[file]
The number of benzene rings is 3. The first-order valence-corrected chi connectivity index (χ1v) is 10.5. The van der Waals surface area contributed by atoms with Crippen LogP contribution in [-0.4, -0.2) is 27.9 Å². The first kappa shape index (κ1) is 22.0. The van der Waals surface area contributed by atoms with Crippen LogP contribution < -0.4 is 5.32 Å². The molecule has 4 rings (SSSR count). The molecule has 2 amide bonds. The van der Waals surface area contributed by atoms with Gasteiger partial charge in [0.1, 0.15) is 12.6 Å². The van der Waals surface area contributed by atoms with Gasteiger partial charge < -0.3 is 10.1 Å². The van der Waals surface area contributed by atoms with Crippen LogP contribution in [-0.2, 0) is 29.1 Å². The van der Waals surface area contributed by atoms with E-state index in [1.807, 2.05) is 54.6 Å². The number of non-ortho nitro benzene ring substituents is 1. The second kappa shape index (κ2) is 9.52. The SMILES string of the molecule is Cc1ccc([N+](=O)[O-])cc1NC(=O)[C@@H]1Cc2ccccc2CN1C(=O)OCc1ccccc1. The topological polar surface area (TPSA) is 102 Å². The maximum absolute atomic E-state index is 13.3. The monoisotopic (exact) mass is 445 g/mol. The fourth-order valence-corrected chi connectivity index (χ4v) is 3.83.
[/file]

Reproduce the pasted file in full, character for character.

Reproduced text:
The number of benzene rings is 3. The first-order valence-corrected chi connectivity index (χ1v) is 10.5. The van der Waals surface area contributed by atoms with Crippen LogP contribution in [-0.4, -0.2) is 27.9 Å². The first kappa shape index (κ1) is 22.0. The van der Waals surface area contributed by atoms with Crippen LogP contribution < -0.4 is 5.32 Å². The molecule has 4 rings (SSSR count). The molecule has 2 amide bonds. The van der Waals surface area contributed by atoms with Gasteiger partial charge in [0.1, 0.15) is 12.6 Å². The van der Waals surface area contributed by atoms with Gasteiger partial charge < -0.3 is 10.1 Å². The van der Waals surface area contributed by atoms with Crippen LogP contribution in [-0.2, 0) is 29.1 Å². The van der Waals surface area contributed by atoms with E-state index in [1.807, 2.05) is 54.6 Å². The number of non-ortho nitro benzene ring substituents is 1. The second kappa shape index (κ2) is 9.52. The SMILES string of the molecule is Cc1ccc([N+](=O)[O-])cc1NC(=O)[C@@H]1Cc2ccccc2CN1C(=O)OCc1ccccc1. The topological polar surface area (TPSA) is 102 Å². The maximum absolute atomic E-state index is 13.3. The monoisotopic (exact) mass is 445 g/mol. The fourth-order valence-corrected chi connectivity index (χ4v) is 3.83.